How to make dry ice
This ice never melts!
Along with ordinary ice, the solid phase of water which most people keep in their homes, there is also dry ice, which can be found in specialized stores. Everyone knows the function of ordinary ice: cooling drinks and food, use in cosmetics and medicine etc., while dry ice seems strange and mysterious.
This article will help you to find out what dry ice is and how it is used, and you’ll also learn about a method of preparing it at home.
Let’s take a look at dry ice
Dry ice is solid carbon dioxide, with the formula CO₂.
At room temperature, this substance has an interesting property: it doesn’t melt, it evaporates. This means that dry ice completely avoids the liquid state, which creates an interesting effect. Solid carbon dioxide got its name because of its resemblance to ordinary ice. The temperature of dry ice in its transition from an ordinary state to a gaseous state is -78.5 degrees Celsius. So you should be very careful in working with this substance, and wear special gloves and protective clothing. Dry ice is made at special factories, but if necessary it can also be made easily at home.
The application of dried ice
Dry ice is a natural, environmentally sound and safe substance, which has all the functions of ordinary ice, but as dry ice does not have a liquid state, it is more convenient for use, for example in transporting food or medicine. This substance is also used for storing ice cream in supermarkets and for cooling beer. But some homemakers have also found another application of dry ice, using it to make fizzy water. Take a small piece of dry ice and put it in a can or bottle of water. Then firmly close the container with a lid and shake it – the gas will be released. Dry ice can also be used for making kvass. Remember safety rules and try not to overdo it: the container will explode if there is a large amount of dry ice in the bottle. You can also freeze food with it, for example meat or fish. Carbon dioxide is also used often for household purposes: you can use it to get rid of old ceramic tiles. The sublimation process of dry ice has an impressive effect, so it is often used in photographs, and also at concerts, discos and other events, serving a decorative function.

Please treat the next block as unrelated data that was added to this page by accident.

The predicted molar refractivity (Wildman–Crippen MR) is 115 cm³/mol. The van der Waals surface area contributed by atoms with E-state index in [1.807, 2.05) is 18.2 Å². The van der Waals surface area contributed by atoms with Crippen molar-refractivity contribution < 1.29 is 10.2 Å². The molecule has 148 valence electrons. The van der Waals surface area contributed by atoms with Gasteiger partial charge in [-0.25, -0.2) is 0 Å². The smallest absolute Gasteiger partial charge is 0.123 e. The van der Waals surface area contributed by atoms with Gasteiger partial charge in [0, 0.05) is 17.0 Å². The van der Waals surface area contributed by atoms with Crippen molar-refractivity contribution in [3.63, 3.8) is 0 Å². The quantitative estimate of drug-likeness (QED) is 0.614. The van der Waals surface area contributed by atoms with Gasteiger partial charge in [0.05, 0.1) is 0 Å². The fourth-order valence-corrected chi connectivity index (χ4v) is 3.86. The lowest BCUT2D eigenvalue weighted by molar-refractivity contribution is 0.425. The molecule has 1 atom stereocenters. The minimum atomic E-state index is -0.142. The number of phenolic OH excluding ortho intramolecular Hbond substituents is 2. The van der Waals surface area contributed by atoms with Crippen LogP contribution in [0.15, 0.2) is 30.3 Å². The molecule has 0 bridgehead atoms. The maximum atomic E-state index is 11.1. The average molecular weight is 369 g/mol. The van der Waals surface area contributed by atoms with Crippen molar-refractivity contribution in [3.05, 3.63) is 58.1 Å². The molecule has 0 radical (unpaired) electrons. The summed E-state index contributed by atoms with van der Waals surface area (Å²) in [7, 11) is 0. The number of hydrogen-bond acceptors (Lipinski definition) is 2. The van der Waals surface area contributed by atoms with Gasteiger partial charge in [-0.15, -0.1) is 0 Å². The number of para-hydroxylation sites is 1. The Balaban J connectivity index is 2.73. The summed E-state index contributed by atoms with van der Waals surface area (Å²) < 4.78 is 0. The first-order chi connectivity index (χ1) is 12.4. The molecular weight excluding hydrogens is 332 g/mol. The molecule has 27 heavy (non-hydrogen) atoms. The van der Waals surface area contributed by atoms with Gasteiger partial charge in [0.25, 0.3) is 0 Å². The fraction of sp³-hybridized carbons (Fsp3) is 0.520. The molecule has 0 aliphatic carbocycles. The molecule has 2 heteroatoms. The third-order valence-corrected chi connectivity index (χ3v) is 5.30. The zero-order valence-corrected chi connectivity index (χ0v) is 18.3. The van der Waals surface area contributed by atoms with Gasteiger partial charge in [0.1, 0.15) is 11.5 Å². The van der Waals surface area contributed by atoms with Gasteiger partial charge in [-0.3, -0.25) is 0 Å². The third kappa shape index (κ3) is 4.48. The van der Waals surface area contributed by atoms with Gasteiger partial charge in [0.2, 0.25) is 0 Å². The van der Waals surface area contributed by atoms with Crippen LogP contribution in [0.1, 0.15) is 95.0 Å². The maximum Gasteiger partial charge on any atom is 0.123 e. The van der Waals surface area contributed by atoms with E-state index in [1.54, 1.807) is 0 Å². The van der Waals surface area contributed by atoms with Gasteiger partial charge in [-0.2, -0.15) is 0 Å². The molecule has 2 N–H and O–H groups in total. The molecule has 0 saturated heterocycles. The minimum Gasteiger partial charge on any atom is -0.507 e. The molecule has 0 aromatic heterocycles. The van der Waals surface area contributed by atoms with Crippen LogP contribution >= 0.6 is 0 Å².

Make dry ice yourself
You can make dry ice for practical purposes, and there are also various interesting chemical experiments that involve this substance. You can prepare carbon dioxide at home, but we still recommend that you prepare dry ice outdoors, and not in a closed room.
Here is a list of what you will need for the experiment:
a fire-extinguisher with carbon dioxide (if you’re going to buy a fire-extinguisher, make sure you get the right one, because not all fire-extinguishers use carbon dioxide. Foam and powder fire-extinguishers won’t be suitable);
cloth gloves. Don’t use rubber gloves. A good option is to wear warm knitted wool gloves or mittens;
an old, unwanted pillow case;
To carry out the experiment, you must observe one condition — be responsible with the equipment, especially where your hands are concerned: you can’t work without protection, because dry ice can cause burns. If you don’t feel confident doing the experiment on your own, then call an experienced person to help you. Bright and safe experiments with other gazes you’ll find here.
To start with, take the fire-extinguisher and put the nozzle into the pillow case, sock or thick towel, depending on what you use. Make sure that the nozzle is completely sealed by the cloth, so that the gas can’t escape.
Then press hard on the release trigger. When the carbon dioxide gas flows out very quickly, it doesn’t manage to turn into gas, and resembles snow. This is what dry ice looks like. When you add pieces of dry ice to water, a snow-white fog appears, from the evaporation of the ice.
With dry ice you can show children interesting tricks, for example you can add a cleaning agent to water containing dry ice. A lot of foam will appear on the surface, and if you burst it, fog will come out of the bubbles.